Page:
Poor maternal asthma control may increase risk of neonatal complications
Published online: January 22, 2020
The relationship between maternal asthma and perinatal outcomes is not well understood. Several studies have suggested an increased risk of adverse outcomes among pregnancies of women with asthma. However, estimates of these effects have been inconsistent, possibly due to differences in definition of asthma severity or control, or timing of exposure evaluation.
In an article recently published in The Journal of Allergy and Clinical Immunology: In Practice (JACI), Yland and colleagues evaluated the relationships among maternal asthma, its severity and control, and several perinatal outcomes. This study was conducted within two large US healthcare administrative databases. Identification of asthma, and its severity and control, was based on diagnosis and treatment codes and medication dispensation claims. The authors classified asthma severity based on the Global Initiative for Asthma (GINA) stepwise treatment guidelines. Control was based on short-acting beta agonist dispensations and exacerbations and was evaluated during etiologically relevant periods. For example, control was measured in the first trimester for evaluation of congenital malformations, but in the 90 days before delivery for evaluation of preterm birth. The authors evaluated the risks of stillbirth, spontaneous abortion, preterm birth, small for gestational age (SGA), neonatal intensive care unit (NICU) admission, and congenital malformations, comparing pregnancies with differing asthma disease status.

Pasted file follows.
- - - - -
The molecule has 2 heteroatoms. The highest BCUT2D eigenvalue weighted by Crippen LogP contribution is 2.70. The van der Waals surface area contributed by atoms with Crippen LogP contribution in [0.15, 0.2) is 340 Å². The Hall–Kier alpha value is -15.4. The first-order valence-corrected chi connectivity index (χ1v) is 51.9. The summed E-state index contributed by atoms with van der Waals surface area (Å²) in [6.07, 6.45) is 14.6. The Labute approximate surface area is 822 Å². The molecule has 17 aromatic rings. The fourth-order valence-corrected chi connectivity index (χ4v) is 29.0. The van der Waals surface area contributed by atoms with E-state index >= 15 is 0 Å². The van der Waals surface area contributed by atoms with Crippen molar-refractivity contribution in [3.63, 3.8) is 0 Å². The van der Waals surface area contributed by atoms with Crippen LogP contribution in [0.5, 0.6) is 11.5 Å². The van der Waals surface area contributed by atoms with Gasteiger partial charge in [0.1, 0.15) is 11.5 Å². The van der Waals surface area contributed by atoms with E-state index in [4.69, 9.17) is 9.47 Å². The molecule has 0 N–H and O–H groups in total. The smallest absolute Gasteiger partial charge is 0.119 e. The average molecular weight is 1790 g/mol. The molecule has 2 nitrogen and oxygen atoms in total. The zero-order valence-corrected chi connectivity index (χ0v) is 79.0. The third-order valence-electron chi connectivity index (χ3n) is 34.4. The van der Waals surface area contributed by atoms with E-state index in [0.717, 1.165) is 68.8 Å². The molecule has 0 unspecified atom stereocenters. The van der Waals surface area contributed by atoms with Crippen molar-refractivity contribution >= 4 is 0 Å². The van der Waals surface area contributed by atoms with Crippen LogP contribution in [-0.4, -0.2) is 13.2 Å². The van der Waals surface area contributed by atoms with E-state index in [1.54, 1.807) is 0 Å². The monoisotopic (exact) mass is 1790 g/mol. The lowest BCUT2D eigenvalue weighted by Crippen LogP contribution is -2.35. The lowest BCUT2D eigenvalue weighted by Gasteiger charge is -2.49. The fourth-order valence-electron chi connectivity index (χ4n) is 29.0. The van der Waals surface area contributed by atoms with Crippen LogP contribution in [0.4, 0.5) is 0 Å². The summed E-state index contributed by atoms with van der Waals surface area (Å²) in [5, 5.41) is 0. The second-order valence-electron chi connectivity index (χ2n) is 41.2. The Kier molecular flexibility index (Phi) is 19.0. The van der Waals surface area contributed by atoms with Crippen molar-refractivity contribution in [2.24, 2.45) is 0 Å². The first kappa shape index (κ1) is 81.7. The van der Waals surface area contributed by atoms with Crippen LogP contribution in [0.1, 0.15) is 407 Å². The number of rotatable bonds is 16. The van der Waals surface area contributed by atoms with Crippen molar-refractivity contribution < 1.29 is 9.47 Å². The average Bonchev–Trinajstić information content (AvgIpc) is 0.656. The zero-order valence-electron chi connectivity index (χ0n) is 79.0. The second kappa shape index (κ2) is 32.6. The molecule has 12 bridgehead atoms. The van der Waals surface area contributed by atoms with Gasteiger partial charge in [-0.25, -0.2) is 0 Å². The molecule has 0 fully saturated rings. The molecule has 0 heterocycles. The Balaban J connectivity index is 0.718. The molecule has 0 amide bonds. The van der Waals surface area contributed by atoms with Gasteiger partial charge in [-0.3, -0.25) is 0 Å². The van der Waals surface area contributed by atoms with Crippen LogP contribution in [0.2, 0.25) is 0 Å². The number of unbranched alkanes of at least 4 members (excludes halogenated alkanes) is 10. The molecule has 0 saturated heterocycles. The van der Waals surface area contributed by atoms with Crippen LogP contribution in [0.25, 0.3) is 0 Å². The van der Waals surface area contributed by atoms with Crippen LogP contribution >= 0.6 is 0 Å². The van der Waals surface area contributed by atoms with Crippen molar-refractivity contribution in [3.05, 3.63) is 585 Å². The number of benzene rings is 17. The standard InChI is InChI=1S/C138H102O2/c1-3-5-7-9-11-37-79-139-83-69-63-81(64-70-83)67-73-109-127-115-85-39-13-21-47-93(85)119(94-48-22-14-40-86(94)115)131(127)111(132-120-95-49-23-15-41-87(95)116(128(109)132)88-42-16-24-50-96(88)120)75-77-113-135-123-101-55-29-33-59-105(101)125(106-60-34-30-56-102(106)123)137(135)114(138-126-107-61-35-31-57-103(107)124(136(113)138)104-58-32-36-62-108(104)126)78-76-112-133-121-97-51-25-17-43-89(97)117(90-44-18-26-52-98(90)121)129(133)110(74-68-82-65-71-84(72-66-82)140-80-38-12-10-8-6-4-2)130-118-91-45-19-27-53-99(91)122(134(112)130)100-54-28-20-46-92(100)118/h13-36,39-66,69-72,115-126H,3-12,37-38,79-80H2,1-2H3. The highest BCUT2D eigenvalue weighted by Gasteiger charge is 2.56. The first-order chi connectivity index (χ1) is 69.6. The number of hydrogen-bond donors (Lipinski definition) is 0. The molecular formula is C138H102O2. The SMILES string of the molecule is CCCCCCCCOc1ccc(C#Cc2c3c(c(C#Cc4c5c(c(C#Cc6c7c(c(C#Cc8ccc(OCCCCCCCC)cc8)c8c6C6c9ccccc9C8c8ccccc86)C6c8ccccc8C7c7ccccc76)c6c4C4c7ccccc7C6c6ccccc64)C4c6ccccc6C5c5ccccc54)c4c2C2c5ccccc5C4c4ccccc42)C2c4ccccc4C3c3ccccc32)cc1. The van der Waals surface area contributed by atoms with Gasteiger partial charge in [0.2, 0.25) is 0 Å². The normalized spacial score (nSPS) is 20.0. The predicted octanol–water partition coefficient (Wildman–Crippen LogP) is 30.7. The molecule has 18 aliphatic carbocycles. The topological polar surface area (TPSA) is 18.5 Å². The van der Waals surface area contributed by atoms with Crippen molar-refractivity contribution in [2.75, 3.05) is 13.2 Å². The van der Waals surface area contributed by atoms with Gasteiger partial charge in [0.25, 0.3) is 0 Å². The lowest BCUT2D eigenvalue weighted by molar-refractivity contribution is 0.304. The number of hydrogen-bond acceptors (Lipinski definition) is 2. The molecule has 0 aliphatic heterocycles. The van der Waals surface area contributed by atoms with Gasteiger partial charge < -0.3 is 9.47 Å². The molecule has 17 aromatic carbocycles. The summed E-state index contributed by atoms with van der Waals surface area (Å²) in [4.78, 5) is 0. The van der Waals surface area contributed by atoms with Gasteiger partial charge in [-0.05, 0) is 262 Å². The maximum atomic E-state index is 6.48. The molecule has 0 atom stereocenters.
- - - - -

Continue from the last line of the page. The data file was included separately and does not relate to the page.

In this large, nationally representative study, the authors identified almost 200,000 pregnancies complicated by asthma from 2000-2015. There were no consistent associations between asthma diagnosis, severity, or control, and stillbirth, abortions, or malformations. However, the authors observed an association between asthma severity and SGA; and between exacerbations late in pregnancy and preterm delivery and NICU admission. The apparent effect of exacerbations persisted among women with mild asthma. These findings suggest that attaining optimal asthma control during pregnancy is important even for patients with mild asthma, as it has the potential to reduce the risk of neonatal complications.
The Journal of Allergy and Clinical Immunology: In Practice is an official journal of the AAAAI, focusing on practical information for the practicing clinician.